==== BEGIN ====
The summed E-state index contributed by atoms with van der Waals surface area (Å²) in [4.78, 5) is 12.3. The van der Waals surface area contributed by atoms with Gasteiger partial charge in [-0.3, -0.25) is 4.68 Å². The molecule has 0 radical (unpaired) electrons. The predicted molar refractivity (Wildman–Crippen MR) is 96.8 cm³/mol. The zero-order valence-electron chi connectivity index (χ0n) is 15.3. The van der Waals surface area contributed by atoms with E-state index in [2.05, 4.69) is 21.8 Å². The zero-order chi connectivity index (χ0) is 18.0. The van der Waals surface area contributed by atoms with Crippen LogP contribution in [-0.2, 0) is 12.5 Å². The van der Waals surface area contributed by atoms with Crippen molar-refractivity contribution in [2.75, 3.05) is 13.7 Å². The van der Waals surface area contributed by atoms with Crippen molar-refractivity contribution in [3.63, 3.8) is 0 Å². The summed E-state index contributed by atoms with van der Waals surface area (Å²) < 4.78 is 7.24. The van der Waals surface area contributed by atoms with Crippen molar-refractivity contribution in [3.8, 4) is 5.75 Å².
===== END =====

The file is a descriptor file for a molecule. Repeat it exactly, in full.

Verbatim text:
The summed E-state index contributed by atoms with van der Waals surface area (Å²) in [4.78, 5) is 12.3. The van der Waals surface area contributed by atoms with Gasteiger partial charge in [-0.3, -0.25) is 4.68 Å². The molecule has 0 radical (unpaired) electrons. The predicted molar refractivity (Wildman–Crippen MR) is 96.8 cm³/mol. The zero-order valence-electron chi connectivity index (χ0n) is 15.3. The van der Waals surface area contributed by atoms with E-state index in [2.05, 4.69) is 21.8 Å². The zero-order chi connectivity index (χ0) is 18.0. The van der Waals surface area contributed by atoms with Crippen LogP contribution in [-0.2, 0) is 12.5 Å². The van der Waals surface area contributed by atoms with Crippen molar-refractivity contribution in [2.75, 3.05) is 13.7 Å². The van der Waals surface area contributed by atoms with Crippen molar-refractivity contribution in [3.63, 3.8) is 0 Å². The summed E-state index contributed by atoms with van der Waals surface area (Å²) < 4.78 is 7.24. The van der Waals surface area contributed by atoms with Crippen molar-refractivity contribution in [3.8, 4) is 5.75 Å².